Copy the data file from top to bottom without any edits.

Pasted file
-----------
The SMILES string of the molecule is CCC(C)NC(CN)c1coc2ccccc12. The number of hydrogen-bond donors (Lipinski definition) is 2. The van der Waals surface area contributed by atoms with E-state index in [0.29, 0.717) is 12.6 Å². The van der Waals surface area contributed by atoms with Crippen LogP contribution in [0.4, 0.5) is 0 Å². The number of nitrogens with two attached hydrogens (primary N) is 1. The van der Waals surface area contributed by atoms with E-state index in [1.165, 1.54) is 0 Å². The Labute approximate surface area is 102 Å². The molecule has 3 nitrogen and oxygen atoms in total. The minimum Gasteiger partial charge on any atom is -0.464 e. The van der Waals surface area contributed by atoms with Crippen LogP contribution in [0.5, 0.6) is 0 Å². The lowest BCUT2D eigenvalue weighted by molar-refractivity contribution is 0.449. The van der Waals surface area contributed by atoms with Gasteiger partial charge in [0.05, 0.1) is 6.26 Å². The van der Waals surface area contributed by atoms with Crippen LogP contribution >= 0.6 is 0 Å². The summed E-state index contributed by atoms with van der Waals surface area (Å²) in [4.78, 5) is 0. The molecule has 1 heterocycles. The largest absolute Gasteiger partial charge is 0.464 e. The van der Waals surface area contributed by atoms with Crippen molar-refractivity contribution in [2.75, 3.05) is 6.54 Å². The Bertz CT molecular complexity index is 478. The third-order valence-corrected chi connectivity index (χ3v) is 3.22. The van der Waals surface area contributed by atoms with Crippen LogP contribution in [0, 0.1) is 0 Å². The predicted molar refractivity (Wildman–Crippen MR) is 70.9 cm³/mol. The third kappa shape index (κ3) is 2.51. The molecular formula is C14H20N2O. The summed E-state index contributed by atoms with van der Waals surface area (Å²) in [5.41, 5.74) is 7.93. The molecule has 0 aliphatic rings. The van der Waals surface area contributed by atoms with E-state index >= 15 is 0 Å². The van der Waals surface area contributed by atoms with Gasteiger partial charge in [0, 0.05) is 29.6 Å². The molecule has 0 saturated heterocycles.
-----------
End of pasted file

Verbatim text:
The SMILES string of the molecule is CCC(C)NC(CN)c1coc2ccccc12. The number of hydrogen-bond donors (Lipinski definition) is 2. The van der Waals surface area contributed by atoms with E-state index in [0.29, 0.717) is 12.6 Å². The van der Waals surface area contributed by atoms with Crippen LogP contribution in [0.4, 0.5) is 0 Å². The number of nitrogens with two attached hydrogens (primary N) is 1. The van der Waals surface area contributed by atoms with E-state index in [1.165, 1.54) is 0 Å². The Labute approximate surface area is 102 Å². The molecule has 3 nitrogen and oxygen atoms in total. The minimum Gasteiger partial charge on any atom is -0.464 e. The van der Waals surface area contributed by atoms with Crippen LogP contribution in [0.5, 0.6) is 0 Å². The lowest BCUT2D eigenvalue weighted by molar-refractivity contribution is 0.449. The van der Waals surface area contributed by atoms with Gasteiger partial charge in [0.05, 0.1) is 6.26 Å². The van der Waals surface area contributed by atoms with Crippen LogP contribution >= 0.6 is 0 Å². The summed E-state index contributed by atoms with van der Waals surface area (Å²) in [4.78, 5) is 0. The molecule has 1 heterocycles. The largest absolute Gasteiger partial charge is 0.464 e. The van der Waals surface area contributed by atoms with Crippen molar-refractivity contribution in [2.75, 3.05) is 6.54 Å². The Bertz CT molecular complexity index is 478. The third-order valence-corrected chi connectivity index (χ3v) is 3.22. The van der Waals surface area contributed by atoms with Crippen LogP contribution in [0, 0.1) is 0 Å². The predicted molar refractivity (Wildman–Crippen MR) is 70.9 cm³/mol. The third kappa shape index (κ3) is 2.51. The molecular formula is C14H20N2O. The summed E-state index contributed by atoms with van der Waals surface area (Å²) in [5.41, 5.74) is 7.93. The molecule has 0 aliphatic rings. The van der Waals surface area contributed by atoms with E-state index >= 15 is 0 Å². The van der Waals surface area contributed by atoms with Gasteiger partial charge in [0, 0.05) is 29.6 Å². The molecule has 0 saturated heterocycles.